”This was wrong,” he wrote, “and is a matter of serious regret.”

In his statements today, Prime Minister Cameron has suggested that the affair resulted from a failure of the press to police itself through the voluntary Press Complaints Commission. The watchdog, he said, had proved that it "lacked rigor." Cameron said he has asked for recommendations on a new system for regulating journalism that would be “entirely … independent of the press, so the public will know that newspapers will never again be solely responsible for policing themselves.”

From this side of the Atlantic, that sounds like a terrible idea. Press commissions have never worked well here, and the idea of imposing some sort of government-drafted ethics code on journalists sounds even worse.

The failure being laid bare by this scandal, to an American eye, seems more basic. Britain has laws to protect privacy and punish criminal conduct by journalists. The British police seized the notebooks of the private investigator employed by the News of the World and somehow ended up with a prosecution of a single reporter. The Press Commission’s main misstatements rest on the testimony of police officials. As investigations go forward of how this could have happened, a clear area of inquiry is whether law enforcement authorities circumscribed their investigations to avoid exposing the tabloid’s bribes to police officers, or even because the police themselves feared the power of the country’s dominant media company.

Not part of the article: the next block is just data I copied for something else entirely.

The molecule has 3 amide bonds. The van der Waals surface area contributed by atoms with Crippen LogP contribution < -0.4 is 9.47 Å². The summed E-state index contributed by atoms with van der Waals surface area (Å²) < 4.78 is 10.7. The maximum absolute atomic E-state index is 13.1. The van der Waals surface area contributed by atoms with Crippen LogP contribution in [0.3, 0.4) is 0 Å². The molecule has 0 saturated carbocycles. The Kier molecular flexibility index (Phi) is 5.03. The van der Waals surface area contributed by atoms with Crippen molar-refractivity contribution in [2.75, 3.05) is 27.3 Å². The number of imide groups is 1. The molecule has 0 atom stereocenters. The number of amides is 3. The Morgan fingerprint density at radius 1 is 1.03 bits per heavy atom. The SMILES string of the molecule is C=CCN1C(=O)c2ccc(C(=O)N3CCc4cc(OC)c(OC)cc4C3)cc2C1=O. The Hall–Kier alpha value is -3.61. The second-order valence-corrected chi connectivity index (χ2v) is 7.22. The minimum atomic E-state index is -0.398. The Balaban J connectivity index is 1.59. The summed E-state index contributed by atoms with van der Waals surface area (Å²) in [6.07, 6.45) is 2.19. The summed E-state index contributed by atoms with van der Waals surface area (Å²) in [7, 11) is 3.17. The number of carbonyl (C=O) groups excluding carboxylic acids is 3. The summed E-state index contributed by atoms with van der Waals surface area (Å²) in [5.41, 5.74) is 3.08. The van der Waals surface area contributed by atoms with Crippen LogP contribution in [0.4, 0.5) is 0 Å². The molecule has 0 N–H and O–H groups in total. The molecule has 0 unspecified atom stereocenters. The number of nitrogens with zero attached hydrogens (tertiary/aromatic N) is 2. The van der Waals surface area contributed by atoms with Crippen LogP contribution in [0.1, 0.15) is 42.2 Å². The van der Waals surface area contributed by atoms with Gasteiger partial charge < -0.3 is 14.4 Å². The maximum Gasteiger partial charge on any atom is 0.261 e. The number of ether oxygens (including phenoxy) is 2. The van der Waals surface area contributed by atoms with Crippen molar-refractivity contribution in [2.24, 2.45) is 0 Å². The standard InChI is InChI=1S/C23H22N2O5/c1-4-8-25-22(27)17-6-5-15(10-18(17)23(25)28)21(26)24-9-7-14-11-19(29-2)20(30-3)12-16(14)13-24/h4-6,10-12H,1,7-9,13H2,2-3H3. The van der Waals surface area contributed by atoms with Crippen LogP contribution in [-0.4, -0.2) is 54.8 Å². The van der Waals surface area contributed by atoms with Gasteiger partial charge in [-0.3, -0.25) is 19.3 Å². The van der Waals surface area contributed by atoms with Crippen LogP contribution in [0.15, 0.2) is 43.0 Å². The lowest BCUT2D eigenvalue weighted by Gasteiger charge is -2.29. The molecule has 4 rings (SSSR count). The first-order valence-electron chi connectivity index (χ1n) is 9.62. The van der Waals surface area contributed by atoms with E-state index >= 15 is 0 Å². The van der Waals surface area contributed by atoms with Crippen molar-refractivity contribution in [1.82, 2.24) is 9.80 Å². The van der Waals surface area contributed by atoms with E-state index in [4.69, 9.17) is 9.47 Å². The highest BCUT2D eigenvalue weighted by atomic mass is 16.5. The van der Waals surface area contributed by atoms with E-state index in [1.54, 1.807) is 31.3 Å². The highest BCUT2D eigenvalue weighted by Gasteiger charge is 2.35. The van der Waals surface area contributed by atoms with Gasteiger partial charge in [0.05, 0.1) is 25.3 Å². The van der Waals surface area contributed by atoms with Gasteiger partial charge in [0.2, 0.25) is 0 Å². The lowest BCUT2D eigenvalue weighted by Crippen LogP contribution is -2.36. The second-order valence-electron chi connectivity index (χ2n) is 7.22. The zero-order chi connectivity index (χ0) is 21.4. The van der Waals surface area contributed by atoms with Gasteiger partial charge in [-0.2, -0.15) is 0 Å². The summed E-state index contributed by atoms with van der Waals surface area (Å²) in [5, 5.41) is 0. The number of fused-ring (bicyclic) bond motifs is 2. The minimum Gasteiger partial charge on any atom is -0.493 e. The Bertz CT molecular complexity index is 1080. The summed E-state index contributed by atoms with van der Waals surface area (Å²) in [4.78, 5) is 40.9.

A final lesson from the U.S. experience: Rupert Murdoch runs a famously tight ship. With the arrest of Coulson, the questions mount about his bosses at News International—Rebekah Brooks, Les Hinton and Rupert Murdoch himself—all of whom remain in top positions at the company. Here’s a question from Watergate days that might be helpful:

“What did they know, and when did they know it?”

George W. Drance

July 8, 2011, 2:42 p.m.

There are several lessons for us in this unfolding scandal and its collapsing coverup. I agree that it would be wrong to try to set up some sort of press regulatory body (similar to the British commission) simply because that system failed. But there is a much greater need for an independent regulatory body in an “industry” that affects our basic freedoms but tolerates its miscreants’ excesses: the lawyering business.